Capitol. However, as I discussed in the subcommittee hearing 
and full committee markup, I have concerns about renaming the 
Great Hall of the Capitol Visitor Center. Throughout the 
history of the Capitol, none of the monumental spaces, such as 
the House and Senate chambers or the Rotunda, have been named 
after specific individuals or events in history. Instead, these 
great spaces of the Capitol have long been called by their 
functional names. By doing so, all people regardless of their 
race, ethnic heritage, culture, or human travails are equally 
recognized.
    These spaces are dramatic because of their physical 
settings and the unique historical events that took place 
within their walls. Similarly, the Great Hall of the Capitol 
Visitor Center will become a monumental space with its own 
unique history; and just as those spaces have not been named, I 
believe the Great Hall should be reserved and left to honor all 
Americans.
    While I do not believe it is appropriate to rename the 
Great Hall, I do believe that it is important for Congress to 
acknowledge and honor the contributions slaves made to the 
Capitol. In the hearing held by the Subcommittee on Economic 
Development, Public Buildings, and Emergency Management and 
again in the full committee markup of this legislation, I 
suggested that other spaces could better acknowledge 
emancipation and honor the slaves that helped build the 
Capitol.
    For example, the exhibition hall will provide an important 
historical context to the name Emancipation Hall and allow 
visitors to learn about and pay tribute to emancipation. One of 
the first recommendations I made as a member of the Capitol 
Preservation Commission was to create a first class museum 
space within the CVC. I proposed a museum quality space so we 
could exhibit some of the tremendous artifacts--like the 
Emancipation Proclamation--which are rarely viewed by the 
public.
    The exhibition hall will be 16,500 square feet, a large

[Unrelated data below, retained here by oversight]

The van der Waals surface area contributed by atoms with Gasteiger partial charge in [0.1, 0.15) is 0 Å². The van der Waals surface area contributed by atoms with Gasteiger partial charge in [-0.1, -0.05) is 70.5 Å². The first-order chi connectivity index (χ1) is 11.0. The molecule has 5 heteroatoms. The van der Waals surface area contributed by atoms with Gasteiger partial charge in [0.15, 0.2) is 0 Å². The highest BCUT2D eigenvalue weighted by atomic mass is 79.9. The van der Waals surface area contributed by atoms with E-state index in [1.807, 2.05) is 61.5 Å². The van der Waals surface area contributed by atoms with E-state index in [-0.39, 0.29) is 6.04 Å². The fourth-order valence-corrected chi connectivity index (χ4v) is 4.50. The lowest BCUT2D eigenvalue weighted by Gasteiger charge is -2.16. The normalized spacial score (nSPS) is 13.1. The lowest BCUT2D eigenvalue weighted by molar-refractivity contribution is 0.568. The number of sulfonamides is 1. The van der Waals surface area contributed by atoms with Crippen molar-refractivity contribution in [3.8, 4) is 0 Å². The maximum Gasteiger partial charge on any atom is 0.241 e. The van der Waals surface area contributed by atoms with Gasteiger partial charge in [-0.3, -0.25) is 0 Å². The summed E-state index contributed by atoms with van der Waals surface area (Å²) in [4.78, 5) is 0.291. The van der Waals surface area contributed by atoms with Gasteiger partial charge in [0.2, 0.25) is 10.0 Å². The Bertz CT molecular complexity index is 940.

space that would not only honor those who built the Capitol, 
but provide information about their contributions to American 
history. The exhibition hall will display the Emancipation 
Proclamation and prominently house the catafalque that was 
built to support the casket of Abraham Lincoln--the Great 
Emancipator--while the president's body lay in state in the 
Rotunda. This hall will contain permanent exhibits on the 
Constitution and the post-Civil War amendments proposed by 
Congress and ratified by the states to abolish slavery, to 
guarantee equal protection under the law, and to ensure the 
right to vote.
    This beautiful hall will have strong historical and 
contextual links to emancipation. It will be the primary venue 
for acknowledging and commemorating the slaves who helped build 
the Capitol and the country. It will help deepen the 
understanding of our Nation's long struggle with slavery and 
its ultimate abolition for all who visit here. For all of these 
reasons, I would suggest we name this area of the Visitor 
Center Emancipation Hall.
    A second space I proposed naming Emancipation Hall is the 
congressional auditorium. While it does not have the strong 
links to emancipation as the exhibition hall, it is the most 
significant functional space in the facility, a place where 
leaders will gather to discuss important ideas of their time. 
The auditorium is a grand space that is being designed to serve 
as an alternative House Chamber. Except for the current House 
and Senate Chambers, no other venue in the Capitol has such an 
important purpose. The name Emancipation Hall would serve as a 
valuable reminder of courage, leadership, and our unique 
commitment to advance the cause of human freedom and fulfill 
the promise of the Declaration of Independence and 
Constitution. As such, I believe it would be appropriate and 
fitting to name the facility Emancipation Hall.
    In sum, I believe there are more appropriate areas in the 
Capitol Visitor Center to name Emancipation Hall. Additionally, 
we have a tradition of leaving the monumental spaces of the 
Capitol un-named. As a monumental space in, and an introduction 
to, the Capitol, the Great Hall should retain its current 
functional name like the other great spaces within the Capitol.

                                                      John L. Mica.